Fol. 86b-Sequitur Psalterius Beati Iheronimi (Psalter of St. Jerome). The above collation of the text is given, because the composition of this Book of Hours is very unusual, and therefore perhaps of some additional
liturgical and historical interest. The origin of Hore is comparatively recent, although still very obscure. None earlier than the beginning of the XIVth century are known. Some authorities suggest that they were introduced by the Benedictines. With certainty we can only say that the Psalter which contained, besides the one hundred and fifty Psalms, Canticles, and often the Litany, was superseded by the book of private devotions, called Horæ, normally used by clerical and lay persons. With the development of Horæ the number of Psalms included was gradually de
reas so that by the 15th century only certain Psalms, such as the seven Penitential Psalms, etc., were included. In a normal, most fully developed Horæ, we find the Kalendar, Sequences of the Gospels, Hours of the Blessed Virgin invariably, Hours of the Cross, Hours of the Holy Ghost, Offices of the Dead, the Litany, Seven Penitential Psalms, Prayers to various Saints, and very often fifteen Psalms of degrees. The arrangement of the Horæ which is being described is quite different, but the most important feature is the omission of the Hours of the Blessed Virgin. They are not cut away as may be suggested, as the collation of the MS. clearly shows how it was formed. Throughout the MS. are many separate Prayers to the Virgin Mary, but the usual Hours of the Blessed Virgin were deliberately omitted, and were substituted by other Hours and Prayers, This has led some English students of Liturgy to suggest that the unusual arrangement and omission may be regarded as one of the first steps towards the Reformation and the reformation of Liturgy. The question however, is still an open one.
DECORATIONS: Sixteen full-page paintings by a Spanish artist, plus three removed (before ff. 14, 19, 34).
In addition to the borders around the 16 paintings there are 33 others. A new type of border called the compartment border, begins on fol. 40. There is a great use of the IHS symbol made in several borders.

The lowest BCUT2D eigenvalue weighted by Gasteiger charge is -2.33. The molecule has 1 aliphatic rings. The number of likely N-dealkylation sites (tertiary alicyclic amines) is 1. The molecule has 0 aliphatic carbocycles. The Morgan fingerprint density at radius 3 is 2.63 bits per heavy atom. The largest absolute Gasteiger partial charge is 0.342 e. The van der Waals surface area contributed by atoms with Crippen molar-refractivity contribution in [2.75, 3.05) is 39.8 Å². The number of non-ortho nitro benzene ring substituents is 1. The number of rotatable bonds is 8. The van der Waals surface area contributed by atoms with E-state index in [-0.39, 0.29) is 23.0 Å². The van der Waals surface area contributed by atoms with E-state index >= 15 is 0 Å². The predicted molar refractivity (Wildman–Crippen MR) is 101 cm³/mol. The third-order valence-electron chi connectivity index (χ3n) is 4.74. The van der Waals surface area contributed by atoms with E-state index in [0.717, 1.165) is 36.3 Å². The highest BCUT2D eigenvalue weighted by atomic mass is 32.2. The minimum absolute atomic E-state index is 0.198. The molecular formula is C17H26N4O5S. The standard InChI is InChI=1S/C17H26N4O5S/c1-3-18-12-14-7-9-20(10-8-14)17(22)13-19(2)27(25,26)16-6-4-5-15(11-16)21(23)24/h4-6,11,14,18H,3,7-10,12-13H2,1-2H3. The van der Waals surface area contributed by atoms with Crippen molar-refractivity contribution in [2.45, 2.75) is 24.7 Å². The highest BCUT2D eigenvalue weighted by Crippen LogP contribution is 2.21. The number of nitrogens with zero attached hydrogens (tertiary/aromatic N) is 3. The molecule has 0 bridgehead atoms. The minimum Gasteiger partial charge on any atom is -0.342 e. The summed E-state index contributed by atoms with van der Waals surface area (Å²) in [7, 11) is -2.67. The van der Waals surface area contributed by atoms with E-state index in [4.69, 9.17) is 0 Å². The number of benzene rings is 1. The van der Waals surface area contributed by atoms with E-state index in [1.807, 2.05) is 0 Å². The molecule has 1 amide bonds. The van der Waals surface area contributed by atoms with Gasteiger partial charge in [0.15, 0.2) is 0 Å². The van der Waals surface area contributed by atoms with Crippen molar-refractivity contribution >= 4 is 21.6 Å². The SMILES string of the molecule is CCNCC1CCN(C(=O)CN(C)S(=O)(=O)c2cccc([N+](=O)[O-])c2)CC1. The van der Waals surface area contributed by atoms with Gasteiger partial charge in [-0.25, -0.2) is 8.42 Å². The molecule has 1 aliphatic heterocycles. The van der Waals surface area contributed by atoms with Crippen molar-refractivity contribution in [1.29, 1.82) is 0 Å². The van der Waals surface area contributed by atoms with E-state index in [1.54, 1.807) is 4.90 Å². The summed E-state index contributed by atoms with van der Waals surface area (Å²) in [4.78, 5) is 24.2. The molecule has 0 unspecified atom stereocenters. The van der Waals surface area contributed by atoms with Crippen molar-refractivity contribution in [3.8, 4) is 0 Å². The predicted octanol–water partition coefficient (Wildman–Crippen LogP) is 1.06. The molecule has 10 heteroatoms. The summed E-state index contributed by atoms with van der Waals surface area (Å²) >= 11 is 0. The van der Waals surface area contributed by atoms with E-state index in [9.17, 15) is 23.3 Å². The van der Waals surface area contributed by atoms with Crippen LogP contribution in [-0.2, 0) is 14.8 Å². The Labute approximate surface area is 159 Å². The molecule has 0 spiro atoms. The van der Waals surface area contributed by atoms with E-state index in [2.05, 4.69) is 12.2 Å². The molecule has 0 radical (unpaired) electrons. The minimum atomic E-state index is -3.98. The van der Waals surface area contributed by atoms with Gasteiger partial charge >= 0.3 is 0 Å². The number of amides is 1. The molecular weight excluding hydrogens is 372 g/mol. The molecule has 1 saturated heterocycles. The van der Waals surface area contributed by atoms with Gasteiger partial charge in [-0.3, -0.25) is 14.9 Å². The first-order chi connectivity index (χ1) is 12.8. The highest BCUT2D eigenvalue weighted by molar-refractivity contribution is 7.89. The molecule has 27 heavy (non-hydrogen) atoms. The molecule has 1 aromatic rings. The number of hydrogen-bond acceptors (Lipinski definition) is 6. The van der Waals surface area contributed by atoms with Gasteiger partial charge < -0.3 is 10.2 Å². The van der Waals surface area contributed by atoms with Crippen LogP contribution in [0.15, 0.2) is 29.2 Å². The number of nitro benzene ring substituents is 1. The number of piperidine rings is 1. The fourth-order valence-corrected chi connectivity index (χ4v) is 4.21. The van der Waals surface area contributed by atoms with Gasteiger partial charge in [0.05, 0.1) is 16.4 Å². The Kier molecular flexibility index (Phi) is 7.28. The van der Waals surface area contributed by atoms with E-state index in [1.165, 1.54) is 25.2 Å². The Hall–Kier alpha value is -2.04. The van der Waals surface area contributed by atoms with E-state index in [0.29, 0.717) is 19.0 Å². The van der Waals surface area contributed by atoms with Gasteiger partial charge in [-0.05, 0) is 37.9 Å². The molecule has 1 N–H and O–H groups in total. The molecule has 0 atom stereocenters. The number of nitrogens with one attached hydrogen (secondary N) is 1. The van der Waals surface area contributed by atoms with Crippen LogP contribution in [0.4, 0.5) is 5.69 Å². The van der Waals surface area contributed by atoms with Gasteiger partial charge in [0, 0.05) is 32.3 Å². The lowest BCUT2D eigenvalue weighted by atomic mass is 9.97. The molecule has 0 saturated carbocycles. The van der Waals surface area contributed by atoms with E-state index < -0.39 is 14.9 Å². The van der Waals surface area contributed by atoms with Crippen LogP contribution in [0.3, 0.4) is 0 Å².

Throughout the text there are a very large number of fine, small initials executed on a background of burnished gold. A fine, large, elaborate initial in blue, red and white, on a background of burnished gold on each of the pages containing borders, except those pages containing full-page paintings.
The artistic features of this MS. are of the utmost absorbing interest. While the borders and initials were produced by three distinct schools of illumination, unmistakably French, the numerous paintings were undoubt. edly done by a Spanish artist, and for Spanish art of the 15th century they are of very high quality. All the typical characteristics of Spanish illumination of the period are present in these paintings—barbaric splendor of pigments, which are of the most brilliant colors, including bright brick red, figures of demons of more monstrous and repulsive character than are usually depicted in French MSS., more traces of blood shown in the scenes of the Scourging and Crucifixion than in similar scenes in MSS. of the other European schools of illumination, many figures look Semitic and Spanish, and the pigments, especially white, are employed in thick layers as was the custom of the Spanish artists of that period. These points quite clearly indicate a Spanish hand. As it is unlikely that a MS. written and decorated in France at that period would have been sent to Spain for the purpose of having the miniatures painted, the only remaining explana. tion seems to be that some Spanish painter living in Paris at the time painted the miniatures in the Spanish style.
The provenance of this MS. cannot be traced as there are no definite heraldic or other indications, unless the fleur-de-lys, some in white, some in gold, forming part of the border decoration of leaf 67a have some heraldic meaning.